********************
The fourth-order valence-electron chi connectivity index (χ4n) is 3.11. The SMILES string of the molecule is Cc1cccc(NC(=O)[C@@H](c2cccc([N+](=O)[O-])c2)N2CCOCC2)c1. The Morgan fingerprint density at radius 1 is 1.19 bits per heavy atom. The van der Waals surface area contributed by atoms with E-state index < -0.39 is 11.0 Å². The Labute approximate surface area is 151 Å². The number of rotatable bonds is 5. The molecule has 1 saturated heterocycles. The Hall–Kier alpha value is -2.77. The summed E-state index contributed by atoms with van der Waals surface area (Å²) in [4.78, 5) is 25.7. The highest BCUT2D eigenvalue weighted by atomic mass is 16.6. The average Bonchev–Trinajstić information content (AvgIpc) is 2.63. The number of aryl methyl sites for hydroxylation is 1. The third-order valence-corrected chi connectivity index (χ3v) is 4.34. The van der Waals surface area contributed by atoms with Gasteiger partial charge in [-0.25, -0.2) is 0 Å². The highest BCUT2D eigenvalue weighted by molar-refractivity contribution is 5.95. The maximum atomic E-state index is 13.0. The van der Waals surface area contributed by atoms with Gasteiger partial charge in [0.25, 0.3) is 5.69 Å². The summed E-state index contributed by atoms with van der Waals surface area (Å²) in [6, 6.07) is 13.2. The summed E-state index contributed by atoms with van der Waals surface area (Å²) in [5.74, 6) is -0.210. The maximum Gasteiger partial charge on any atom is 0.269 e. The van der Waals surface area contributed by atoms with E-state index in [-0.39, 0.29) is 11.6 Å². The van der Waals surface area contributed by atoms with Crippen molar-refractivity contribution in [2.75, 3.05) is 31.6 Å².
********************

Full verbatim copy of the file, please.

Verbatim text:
The fourth-order valence-electron chi connectivity index (χ4n) is 3.11. The SMILES string of the molecule is Cc1cccc(NC(=O)[C@@H](c2cccc([N+](=O)[O-])c2)N2CCOCC2)c1. The Morgan fingerprint density at radius 1 is 1.19 bits per heavy atom. The van der Waals surface area contributed by atoms with E-state index < -0.39 is 11.0 Å². The Labute approximate surface area is 151 Å². The number of rotatable bonds is 5. The molecule has 1 saturated heterocycles. The Hall–Kier alpha value is -2.77. The summed E-state index contributed by atoms with van der Waals surface area (Å²) in [4.78, 5) is 25.7. The highest BCUT2D eigenvalue weighted by atomic mass is 16.6. The average Bonchev–Trinajstić information content (AvgIpc) is 2.63. The number of aryl methyl sites for hydroxylation is 1. The third-order valence-corrected chi connectivity index (χ3v) is 4.34. The van der Waals surface area contributed by atoms with Gasteiger partial charge in [-0.25, -0.2) is 0 Å². The highest BCUT2D eigenvalue weighted by molar-refractivity contribution is 5.95. The maximum atomic E-state index is 13.0. The van der Waals surface area contributed by atoms with Gasteiger partial charge in [0.25, 0.3) is 5.69 Å². The summed E-state index contributed by atoms with van der Waals surface area (Å²) in [6, 6.07) is 13.2. The summed E-state index contributed by atoms with van der Waals surface area (Å²) in [5.74, 6) is -0.210. The maximum Gasteiger partial charge on any atom is 0.269 e. The van der Waals surface area contributed by atoms with E-state index in [-0.39, 0.29) is 11.6 Å². The van der Waals surface area contributed by atoms with Crippen molar-refractivity contribution in [2.75, 3.05) is 31.6 Å².